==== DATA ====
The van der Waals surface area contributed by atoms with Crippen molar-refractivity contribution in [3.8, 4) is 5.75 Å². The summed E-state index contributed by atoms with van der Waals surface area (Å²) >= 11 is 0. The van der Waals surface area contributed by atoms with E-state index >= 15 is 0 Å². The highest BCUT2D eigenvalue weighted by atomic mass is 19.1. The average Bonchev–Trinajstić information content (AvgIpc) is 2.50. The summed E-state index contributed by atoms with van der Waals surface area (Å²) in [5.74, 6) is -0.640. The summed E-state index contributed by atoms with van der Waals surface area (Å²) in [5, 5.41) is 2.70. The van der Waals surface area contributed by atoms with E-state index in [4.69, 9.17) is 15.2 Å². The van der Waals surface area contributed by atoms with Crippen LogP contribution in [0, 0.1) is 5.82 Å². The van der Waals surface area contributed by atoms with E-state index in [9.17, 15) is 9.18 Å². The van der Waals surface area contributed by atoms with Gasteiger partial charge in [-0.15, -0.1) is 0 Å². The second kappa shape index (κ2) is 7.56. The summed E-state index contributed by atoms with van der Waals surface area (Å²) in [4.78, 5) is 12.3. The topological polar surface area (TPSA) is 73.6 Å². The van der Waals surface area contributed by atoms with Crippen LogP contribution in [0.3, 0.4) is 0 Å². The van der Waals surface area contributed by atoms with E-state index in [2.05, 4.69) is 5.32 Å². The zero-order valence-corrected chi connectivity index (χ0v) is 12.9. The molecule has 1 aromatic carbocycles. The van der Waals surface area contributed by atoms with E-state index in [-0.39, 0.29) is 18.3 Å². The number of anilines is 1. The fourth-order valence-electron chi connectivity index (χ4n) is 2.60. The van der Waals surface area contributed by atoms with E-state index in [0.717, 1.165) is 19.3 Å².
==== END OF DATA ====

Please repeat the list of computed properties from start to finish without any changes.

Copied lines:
The van der Waals surface area contributed by atoms with Crippen molar-refractivity contribution in [3.8, 4) is 5.75 Å². The summed E-state index contributed by atoms with van der Waals surface area (Å²) >= 11 is 0. The van der Waals surface area contributed by atoms with E-state index >= 15 is 0 Å². The highest BCUT2D eigenvalue weighted by atomic mass is 19.1. The average Bonchev–Trinajstić information content (AvgIpc) is 2.50. The summed E-state index contributed by atoms with van der Waals surface area (Å²) in [5.74, 6) is -0.640. The summed E-state index contributed by atoms with van der Waals surface area (Å²) in [5, 5.41) is 2.70. The van der Waals surface area contributed by atoms with E-state index in [4.69, 9.17) is 15.2 Å². The van der Waals surface area contributed by atoms with Crippen LogP contribution in [0, 0.1) is 5.82 Å². The van der Waals surface area contributed by atoms with E-state index in [9.17, 15) is 9.18 Å². The van der Waals surface area contributed by atoms with Gasteiger partial charge in [-0.15, -0.1) is 0 Å². The second kappa shape index (κ2) is 7.56. The summed E-state index contributed by atoms with van der Waals surface area (Å²) in [4.78, 5) is 12.3. The topological polar surface area (TPSA) is 73.6 Å². The van der Waals surface area contributed by atoms with Crippen LogP contribution in [0.3, 0.4) is 0 Å². The van der Waals surface area contributed by atoms with E-state index in [2.05, 4.69) is 5.32 Å². The zero-order valence-corrected chi connectivity index (χ0v) is 12.9. The molecule has 1 aromatic carbocycles. The van der Waals surface area contributed by atoms with E-state index in [-0.39, 0.29) is 18.3 Å². The number of anilines is 1. The fourth-order valence-electron chi connectivity index (χ4n) is 2.60. The van der Waals surface area contributed by atoms with E-state index in [0.717, 1.165) is 19.3 Å².